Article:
Jerick McKinnon wanted more in Minnesota. He found more in San Francisco.

McKinnon, 25, is headed to the 49ers, a league source confirmed to the Star Tribune. It’s a four-year contract that will reportedly pay him up to $30 million, according to ESPN’s Adam Schefter. He can officially sign the new deal when free agency opens at 3 p.m., when he’s expected to become one of the league’s highest-paid running backs at $7.5 million per season. However, his actual guaranteed money is unreported and will tell the immediate impact.

McKinnon was unlikely to ever return to the Vikings, saying so following the NFC title game loss in Philadelphia.

“I don’t put in all the work in the offseason to come back and be in this role,” McKinnon said in late January. “I appreciate the role. It worked out well, but I want bigger and better things for myself. We’ll see what happens.”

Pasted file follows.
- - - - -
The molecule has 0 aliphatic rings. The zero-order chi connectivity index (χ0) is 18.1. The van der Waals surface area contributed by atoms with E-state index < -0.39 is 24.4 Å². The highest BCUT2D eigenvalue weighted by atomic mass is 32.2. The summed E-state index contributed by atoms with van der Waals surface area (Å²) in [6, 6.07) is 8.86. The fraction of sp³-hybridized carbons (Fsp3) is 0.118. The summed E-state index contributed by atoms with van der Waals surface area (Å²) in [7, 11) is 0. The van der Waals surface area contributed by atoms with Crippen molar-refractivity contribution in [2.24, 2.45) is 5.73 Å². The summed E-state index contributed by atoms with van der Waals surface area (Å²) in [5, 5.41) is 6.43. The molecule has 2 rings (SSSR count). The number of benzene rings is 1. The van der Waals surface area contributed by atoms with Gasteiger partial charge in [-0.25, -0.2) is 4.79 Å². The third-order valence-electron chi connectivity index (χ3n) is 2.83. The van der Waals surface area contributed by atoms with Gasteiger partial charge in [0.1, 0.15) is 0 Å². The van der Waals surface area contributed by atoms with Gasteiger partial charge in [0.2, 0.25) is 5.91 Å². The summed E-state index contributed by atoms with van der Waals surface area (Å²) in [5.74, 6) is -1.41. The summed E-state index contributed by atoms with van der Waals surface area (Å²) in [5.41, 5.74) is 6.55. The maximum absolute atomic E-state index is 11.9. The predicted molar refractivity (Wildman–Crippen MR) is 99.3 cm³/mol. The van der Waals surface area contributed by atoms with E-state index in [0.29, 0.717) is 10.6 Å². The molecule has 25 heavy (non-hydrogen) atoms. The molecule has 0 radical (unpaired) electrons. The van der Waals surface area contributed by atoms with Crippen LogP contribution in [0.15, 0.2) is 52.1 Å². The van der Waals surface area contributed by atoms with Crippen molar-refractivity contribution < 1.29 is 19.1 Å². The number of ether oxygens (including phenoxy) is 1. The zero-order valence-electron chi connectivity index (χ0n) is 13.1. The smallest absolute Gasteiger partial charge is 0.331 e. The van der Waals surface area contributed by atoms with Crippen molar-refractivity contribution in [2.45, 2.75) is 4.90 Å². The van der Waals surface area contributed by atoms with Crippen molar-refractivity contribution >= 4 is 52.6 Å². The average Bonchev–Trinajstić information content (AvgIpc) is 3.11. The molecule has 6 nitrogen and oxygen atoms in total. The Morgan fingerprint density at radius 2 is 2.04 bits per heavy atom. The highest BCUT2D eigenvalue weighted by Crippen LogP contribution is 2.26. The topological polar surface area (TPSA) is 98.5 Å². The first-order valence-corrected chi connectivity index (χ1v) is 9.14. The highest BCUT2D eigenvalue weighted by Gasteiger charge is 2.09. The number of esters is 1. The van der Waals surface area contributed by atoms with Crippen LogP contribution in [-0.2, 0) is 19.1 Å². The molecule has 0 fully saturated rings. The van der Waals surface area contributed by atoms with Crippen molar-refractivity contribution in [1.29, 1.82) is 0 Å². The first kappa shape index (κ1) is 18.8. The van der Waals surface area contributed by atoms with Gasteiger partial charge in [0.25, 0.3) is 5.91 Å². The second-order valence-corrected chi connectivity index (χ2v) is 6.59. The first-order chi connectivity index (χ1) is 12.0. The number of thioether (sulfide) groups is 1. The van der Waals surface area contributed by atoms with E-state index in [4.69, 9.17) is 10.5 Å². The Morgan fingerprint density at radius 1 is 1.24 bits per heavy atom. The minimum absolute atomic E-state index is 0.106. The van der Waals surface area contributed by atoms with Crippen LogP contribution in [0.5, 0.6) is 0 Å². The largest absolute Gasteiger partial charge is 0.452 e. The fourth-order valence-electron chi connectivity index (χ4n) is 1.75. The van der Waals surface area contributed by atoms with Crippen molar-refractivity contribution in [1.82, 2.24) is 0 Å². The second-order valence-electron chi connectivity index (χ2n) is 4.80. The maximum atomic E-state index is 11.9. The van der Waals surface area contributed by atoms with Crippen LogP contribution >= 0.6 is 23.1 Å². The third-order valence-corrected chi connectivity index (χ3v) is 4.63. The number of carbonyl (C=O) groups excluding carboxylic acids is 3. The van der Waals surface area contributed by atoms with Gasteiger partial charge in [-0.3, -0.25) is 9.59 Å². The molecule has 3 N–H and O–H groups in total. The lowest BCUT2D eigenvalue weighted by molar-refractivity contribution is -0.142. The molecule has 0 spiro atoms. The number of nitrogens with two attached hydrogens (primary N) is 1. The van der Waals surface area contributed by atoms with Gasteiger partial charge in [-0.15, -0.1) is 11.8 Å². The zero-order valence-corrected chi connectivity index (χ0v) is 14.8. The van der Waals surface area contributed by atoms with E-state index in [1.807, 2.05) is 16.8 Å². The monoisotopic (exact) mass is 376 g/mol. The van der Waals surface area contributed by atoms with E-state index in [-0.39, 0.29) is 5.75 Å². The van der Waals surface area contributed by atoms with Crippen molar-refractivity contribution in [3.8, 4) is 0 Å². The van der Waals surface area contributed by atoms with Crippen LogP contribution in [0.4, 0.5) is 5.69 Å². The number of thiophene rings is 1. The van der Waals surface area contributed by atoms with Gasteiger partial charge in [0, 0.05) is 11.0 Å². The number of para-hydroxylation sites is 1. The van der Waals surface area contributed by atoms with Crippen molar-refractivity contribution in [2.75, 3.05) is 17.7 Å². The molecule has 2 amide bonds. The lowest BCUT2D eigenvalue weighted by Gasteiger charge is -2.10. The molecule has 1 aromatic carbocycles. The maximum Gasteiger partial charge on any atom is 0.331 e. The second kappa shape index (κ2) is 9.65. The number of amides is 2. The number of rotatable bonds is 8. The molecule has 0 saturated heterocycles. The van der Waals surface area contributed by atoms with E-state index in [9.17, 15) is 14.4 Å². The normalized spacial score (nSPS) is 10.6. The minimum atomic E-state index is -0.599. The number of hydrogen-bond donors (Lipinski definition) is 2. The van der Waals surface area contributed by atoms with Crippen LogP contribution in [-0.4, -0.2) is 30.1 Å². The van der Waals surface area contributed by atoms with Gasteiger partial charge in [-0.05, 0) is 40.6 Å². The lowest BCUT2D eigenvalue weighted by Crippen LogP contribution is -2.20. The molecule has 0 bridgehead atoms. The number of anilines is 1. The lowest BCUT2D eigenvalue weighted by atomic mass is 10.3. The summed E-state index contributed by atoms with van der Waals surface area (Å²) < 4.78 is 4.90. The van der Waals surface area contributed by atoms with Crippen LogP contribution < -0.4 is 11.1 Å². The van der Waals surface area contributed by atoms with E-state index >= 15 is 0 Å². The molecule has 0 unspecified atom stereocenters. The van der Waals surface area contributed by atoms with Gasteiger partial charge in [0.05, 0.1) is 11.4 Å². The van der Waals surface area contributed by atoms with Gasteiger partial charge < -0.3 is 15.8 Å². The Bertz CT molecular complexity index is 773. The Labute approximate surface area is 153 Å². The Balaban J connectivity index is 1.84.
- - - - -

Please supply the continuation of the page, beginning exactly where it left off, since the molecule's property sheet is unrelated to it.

The Vikings should miss McKinnon. They might not, at least on the field, with a talent like Dalvin Cook leading the way. That’s why McKinnon didn’t see much of a future with a Vikings franchise that drafted him in 2014’s third round. Cook, a 2017 second-round pick, is expected to see the primary workload to the point the Vikings are mindful of not overworking him on a surgically-repaired knee.

McKinnon was a reliable passing-down back for the Vikings, and asked to play a larger role on multiple occasions. He first stepped in as a rookie when Adrian Peterson was suspended, averaging nearly five yards on 140 touches. He leaves with 1,918 rushing yards and 984 receiving yards under his belt.

San Francisco gets a running back built for today’s NFL. McKinnon was an engine who drove the Vikings screen game as a superior athlete in space. His seven catches of at least 20 yards last season ranked third on the Vikings. He gained a career-high 991 yards from scrimmage with five touchdowns while splitting the load with Latavius Murray.

Older Post

As Bridgewater leaves, echoes of his knee injury still reverberate

Newer Post

Listing football's top 10 free-agency busts offers many cautionary tales